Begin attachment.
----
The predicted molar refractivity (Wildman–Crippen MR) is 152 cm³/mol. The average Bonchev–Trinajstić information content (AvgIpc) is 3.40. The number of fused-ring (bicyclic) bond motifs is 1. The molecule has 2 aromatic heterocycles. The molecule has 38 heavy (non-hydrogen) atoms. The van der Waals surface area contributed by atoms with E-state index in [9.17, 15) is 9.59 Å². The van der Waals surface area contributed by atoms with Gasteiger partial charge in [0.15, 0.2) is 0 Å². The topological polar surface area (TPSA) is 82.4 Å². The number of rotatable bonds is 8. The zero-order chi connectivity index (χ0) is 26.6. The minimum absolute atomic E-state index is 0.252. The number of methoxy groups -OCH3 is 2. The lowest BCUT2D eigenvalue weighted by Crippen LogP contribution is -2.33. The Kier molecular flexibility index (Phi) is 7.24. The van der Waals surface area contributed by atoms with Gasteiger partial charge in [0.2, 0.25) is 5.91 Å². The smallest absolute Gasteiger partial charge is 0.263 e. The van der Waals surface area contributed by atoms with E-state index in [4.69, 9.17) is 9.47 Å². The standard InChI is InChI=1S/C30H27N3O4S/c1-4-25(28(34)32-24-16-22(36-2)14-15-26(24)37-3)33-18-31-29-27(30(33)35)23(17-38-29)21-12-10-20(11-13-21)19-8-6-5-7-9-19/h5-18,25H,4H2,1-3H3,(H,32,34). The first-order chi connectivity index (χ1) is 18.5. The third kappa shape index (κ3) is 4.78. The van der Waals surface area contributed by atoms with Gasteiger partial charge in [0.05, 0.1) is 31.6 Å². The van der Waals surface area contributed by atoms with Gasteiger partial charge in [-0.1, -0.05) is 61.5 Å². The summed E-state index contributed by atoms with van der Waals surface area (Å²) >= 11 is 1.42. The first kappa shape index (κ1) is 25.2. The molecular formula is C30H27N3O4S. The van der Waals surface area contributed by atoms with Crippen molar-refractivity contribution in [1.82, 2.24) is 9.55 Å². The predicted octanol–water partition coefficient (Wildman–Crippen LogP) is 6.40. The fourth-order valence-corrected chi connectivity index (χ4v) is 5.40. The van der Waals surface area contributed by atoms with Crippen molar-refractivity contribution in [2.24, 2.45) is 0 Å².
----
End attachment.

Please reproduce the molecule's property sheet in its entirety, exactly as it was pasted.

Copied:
The predicted molar refractivity (Wildman–Crippen MR) is 152 cm³/mol. The average Bonchev–Trinajstić information content (AvgIpc) is 3.40. The number of fused-ring (bicyclic) bond motifs is 1. The molecule has 2 aromatic heterocycles. The molecule has 38 heavy (non-hydrogen) atoms. The van der Waals surface area contributed by atoms with E-state index in [9.17, 15) is 9.59 Å². The van der Waals surface area contributed by atoms with Gasteiger partial charge in [0.15, 0.2) is 0 Å². The topological polar surface area (TPSA) is 82.4 Å². The number of rotatable bonds is 8. The zero-order chi connectivity index (χ0) is 26.6. The minimum absolute atomic E-state index is 0.252. The number of methoxy groups -OCH3 is 2. The lowest BCUT2D eigenvalue weighted by Crippen LogP contribution is -2.33. The Kier molecular flexibility index (Phi) is 7.24. The van der Waals surface area contributed by atoms with Gasteiger partial charge in [0.2, 0.25) is 5.91 Å². The smallest absolute Gasteiger partial charge is 0.263 e. The van der Waals surface area contributed by atoms with E-state index in [4.69, 9.17) is 9.47 Å². The standard InChI is InChI=1S/C30H27N3O4S/c1-4-25(28(34)32-24-16-22(36-2)14-15-26(24)37-3)33-18-31-29-27(30(33)35)23(17-38-29)21-12-10-20(11-13-21)19-8-6-5-7-9-19/h5-18,25H,4H2,1-3H3,(H,32,34). The first-order chi connectivity index (χ1) is 18.5. The third kappa shape index (κ3) is 4.78. The van der Waals surface area contributed by atoms with Gasteiger partial charge in [0.05, 0.1) is 31.6 Å². The van der Waals surface area contributed by atoms with Gasteiger partial charge in [-0.1, -0.05) is 61.5 Å². The summed E-state index contributed by atoms with van der Waals surface area (Å²) >= 11 is 1.42. The first kappa shape index (κ1) is 25.2. The molecular formula is C30H27N3O4S. The van der Waals surface area contributed by atoms with Crippen molar-refractivity contribution in [1.82, 2.24) is 9.55 Å². The predicted octanol–water partition coefficient (Wildman–Crippen LogP) is 6.40. The fourth-order valence-corrected chi connectivity index (χ4v) is 5.40. The van der Waals surface area contributed by atoms with Crippen molar-refractivity contribution in [2.24, 2.45) is 0 Å².